John was in prison. And John, this perfect preacher, this man whom Jesus praises as the greatest of those born among women, he sends his disciples to Jesus and says, “Are you the one who is to come or should we look for another?” I don’t know if he’s doubting here. It seems obvious he is, but really smart and pious people like Martin Luther insisted he wasn’t. I don’t know if it matters. Because what is certain is this – John wanted to hear the Gospel, he wanted to hear the truth, he wanted it spoken in his ears. It didn’t matter how much and how faithfully he had preached it in the past. He needed to hear it now. And this teaches us three things.

First, that pastors need to hear the word of God just as much as everyone else. When I preach I preach also to myself. Pastors can’t stand up here as your judge picking away at your faults and your sins as if they have none of their own. Your pastors are very aware of their own need to hear the law, we sincerely kneel at that altar and say with you, “I a poor miserable sinner,” our greatest joy in life is to receive with you the forgiveness of our sins and the body and the blood of our Lord that give us life forever with our God. The office of pastor, though it does require more knowledge of the Bible and biblical languages and history and ability to teach, doesn’t render a preacher holier than thou or in less need of forgiveness than you.

Second, if John the Baptist still needed to learn, not just to receive the forgiveness of his sins, but to learn about who Jesus was and who we are to be in Him, if the best and greatest preachers still have things to learn from God’s Word, then never think that you’ve learned it all, never think that Christian knowledge is learning that can be exhausted in this short life on earth. Martin Luther famously said that no one should consider himself to have learned the Bible enough unless he’s spent a hundred years reading it, studying it, teaching it. The point being it’s not going to happen in this lifetime.

I was sitting at a coffee shop yesterday and couldn’t help listening in on a fellow spout off very confidently some very embarrassing nonsense about all religions being the same, about Jesus being a Jew and not a Christian, about aliens and angels mating with humans, and despite his absurd self-confidence and his overbearing volume and his complete lack of coherent, logical argument, I was at least impressed with his enthusiasm. He was excited about the nonsense he was talking about.

We have the truth. We should be far more excited about it, far more enthused about it, far more eager to learn more and more and more about it. When Jesus tells us to be like little children, this is at least part of it. They are always asking questions. Always seeking more knowledge. Always excited to learn more. And the more they learn, the more questions they have. John the Baptist sat in that prison wanting to learn more, wanting to hear that Jesus was fulfilling all the prophecies of the Old Testament, wanting to know the diseases he cured, the Gospel he preached, whom He preached it to, what it meant to be the greatest of the prophets, and how being a simple Christian is greater than any office and any power in all the world.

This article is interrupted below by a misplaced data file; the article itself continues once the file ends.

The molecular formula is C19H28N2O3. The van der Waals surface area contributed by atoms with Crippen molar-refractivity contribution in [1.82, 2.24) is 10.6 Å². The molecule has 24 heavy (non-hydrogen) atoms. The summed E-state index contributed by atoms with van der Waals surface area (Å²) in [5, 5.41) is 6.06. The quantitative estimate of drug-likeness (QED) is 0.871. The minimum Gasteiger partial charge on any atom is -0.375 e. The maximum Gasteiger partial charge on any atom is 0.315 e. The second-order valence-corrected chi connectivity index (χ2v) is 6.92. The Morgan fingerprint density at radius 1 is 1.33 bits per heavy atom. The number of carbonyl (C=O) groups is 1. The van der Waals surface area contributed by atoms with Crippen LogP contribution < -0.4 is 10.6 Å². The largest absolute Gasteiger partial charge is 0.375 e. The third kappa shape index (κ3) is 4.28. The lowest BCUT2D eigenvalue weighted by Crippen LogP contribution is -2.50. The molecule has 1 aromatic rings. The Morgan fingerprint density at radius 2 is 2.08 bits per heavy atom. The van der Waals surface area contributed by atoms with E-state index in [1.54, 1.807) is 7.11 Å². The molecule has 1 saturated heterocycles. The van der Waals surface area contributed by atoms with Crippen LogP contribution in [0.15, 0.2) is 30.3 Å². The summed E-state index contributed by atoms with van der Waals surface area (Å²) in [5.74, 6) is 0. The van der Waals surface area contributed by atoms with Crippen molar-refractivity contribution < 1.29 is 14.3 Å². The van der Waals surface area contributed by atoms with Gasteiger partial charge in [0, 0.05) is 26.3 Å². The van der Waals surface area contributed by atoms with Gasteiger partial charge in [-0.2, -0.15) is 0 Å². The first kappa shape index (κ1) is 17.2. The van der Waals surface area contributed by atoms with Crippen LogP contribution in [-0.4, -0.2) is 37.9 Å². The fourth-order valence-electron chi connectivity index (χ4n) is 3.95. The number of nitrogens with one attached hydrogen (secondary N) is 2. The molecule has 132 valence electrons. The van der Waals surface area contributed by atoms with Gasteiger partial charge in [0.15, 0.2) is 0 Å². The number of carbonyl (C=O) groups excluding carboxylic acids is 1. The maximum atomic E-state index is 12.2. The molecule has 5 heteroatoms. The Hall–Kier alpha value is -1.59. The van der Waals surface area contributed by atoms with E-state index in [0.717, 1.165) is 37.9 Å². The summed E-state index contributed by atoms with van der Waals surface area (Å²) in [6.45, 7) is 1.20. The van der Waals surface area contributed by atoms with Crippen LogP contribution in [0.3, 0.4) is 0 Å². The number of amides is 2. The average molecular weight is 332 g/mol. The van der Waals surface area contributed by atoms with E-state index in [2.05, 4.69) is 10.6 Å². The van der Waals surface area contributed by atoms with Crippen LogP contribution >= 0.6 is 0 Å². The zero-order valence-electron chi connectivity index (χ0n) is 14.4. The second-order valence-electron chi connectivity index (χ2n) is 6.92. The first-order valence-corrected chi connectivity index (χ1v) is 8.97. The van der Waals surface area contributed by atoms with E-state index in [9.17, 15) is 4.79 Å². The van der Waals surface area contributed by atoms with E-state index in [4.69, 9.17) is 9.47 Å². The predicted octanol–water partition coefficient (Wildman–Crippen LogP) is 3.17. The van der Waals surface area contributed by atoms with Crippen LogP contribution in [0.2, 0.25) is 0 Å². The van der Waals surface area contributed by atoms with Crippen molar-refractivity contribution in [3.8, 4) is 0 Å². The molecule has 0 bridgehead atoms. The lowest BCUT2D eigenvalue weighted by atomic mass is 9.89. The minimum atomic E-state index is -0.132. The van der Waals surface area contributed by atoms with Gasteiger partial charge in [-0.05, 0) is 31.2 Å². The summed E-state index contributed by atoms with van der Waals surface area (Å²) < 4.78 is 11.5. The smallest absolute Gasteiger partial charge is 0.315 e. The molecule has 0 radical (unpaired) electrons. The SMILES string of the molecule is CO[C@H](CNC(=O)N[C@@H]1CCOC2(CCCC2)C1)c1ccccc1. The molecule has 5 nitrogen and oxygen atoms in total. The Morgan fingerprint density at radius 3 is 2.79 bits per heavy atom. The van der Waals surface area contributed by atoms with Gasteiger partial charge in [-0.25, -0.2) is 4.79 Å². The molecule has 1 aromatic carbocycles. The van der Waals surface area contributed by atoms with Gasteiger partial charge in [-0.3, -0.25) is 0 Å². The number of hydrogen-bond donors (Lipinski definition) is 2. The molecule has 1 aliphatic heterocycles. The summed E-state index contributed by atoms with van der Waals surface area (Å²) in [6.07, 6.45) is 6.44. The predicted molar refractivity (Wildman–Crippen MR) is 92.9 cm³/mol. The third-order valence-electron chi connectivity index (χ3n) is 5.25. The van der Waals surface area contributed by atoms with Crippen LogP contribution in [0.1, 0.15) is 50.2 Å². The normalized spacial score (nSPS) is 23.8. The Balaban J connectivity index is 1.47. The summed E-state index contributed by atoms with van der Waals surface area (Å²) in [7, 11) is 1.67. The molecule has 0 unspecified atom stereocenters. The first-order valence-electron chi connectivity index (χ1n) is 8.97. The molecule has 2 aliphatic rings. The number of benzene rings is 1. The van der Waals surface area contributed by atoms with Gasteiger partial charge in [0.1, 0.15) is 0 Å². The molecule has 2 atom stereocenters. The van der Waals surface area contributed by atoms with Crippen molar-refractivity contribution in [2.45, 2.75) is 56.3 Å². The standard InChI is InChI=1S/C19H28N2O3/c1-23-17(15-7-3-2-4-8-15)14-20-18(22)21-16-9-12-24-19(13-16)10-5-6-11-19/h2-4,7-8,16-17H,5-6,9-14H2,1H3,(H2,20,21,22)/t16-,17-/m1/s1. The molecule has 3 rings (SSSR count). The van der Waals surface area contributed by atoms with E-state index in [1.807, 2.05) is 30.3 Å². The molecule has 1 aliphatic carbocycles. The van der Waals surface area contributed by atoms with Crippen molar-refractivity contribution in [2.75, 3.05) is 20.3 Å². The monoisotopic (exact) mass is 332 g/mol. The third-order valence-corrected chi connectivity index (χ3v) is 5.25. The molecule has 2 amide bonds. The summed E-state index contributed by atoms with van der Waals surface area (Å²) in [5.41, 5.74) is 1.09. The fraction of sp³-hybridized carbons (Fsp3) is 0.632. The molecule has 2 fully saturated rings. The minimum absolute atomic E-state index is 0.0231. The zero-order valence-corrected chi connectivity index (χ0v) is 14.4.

And finally, John teaches us to learn this truth from Jesus. Jesus is the truth. John preached Jesus, He said, “He must increase and I must decrease.” And here he doesn’t give his own opinions about Jesus to his disciples. He sends them to Jesus to hear the truth from Him.

We don’t go seeking the truth like that guy in the coffee shop, blindly groping about and trying to find it from this religion and that religion, or as my mom says, being so openminded that our brains fall out. No, we seek the truth from Jesus. We are biased toward Him. Because He is no Buddha, no Mohammed, no Joseph Smith who invented silly unworkable fantasies. He is no religious dreamer. He is the Lord who could point around Him, it was so obvious, point around Him and say look and see, hear and understand, the blind are seeing, the deaf are hearing, lepers are cleansed, the lame are walking, the poor have the Gospel preached to them, the Kingdom of God has come. As He later said to the chief priests, I did nothing in secret. His works were known to all. And then He did exactly what He said He would do. He said He would be betrayed and suffer and die for the sins of the world and He did. He said He would rise again the third day and He did. He said this Gospel would be preached to all nations. And it has. And blessed are they who are not offended at Him.

This is why you stubbornly hold to the truth and you insist on getting it from Jesus. Today is called Gaudete, which means “rejoice.” The truth cheered John in prison and it made him face death with confidence. He got the truth from Jesus. That’s where he got it. And that’s where we’ll get it. When Jesus says that those who are least in the kingdom of God are greater than John the Baptist he’s not insulting John, he’s telling us how precious a thing we have in this truth, how much more reason we have to rejoice than John. John never got to hear the truth of how Pilate condemned Jesus to death, how nails and spear pierced Him, how He cried out, My God, my God, why have you forsaken Me? He never got to hear the truth that Christ was risen, that it had happened, that it was a reality, that death was conquered, sin paid for, heaven opened. He never got to take Jesus’ true body and blood into his mouth. He never got to hear the truth, “I forgive you all your sins in the name of the Father and of the Son and of the Holy Spirit.” He never got to hear the truth of Pentecost and never got to see how the Gospel spread to all creatures. We have. We will not have the glory of being the forerunner of God when He came to visit this earth in human flesh – that belonged exclusively to John and he is the greatest of those born of women for it. But we have something greater. We have been born of God Himself, we receive the flesh and blood of the eternal Son. We have the truth John preached would come and the truth Jesus fulfilled. God grant we never be offended by it, that we treasure it as more precious than life itself, that we – though the least – rejoice to remain sons of the Kingdom of heaven. Amen.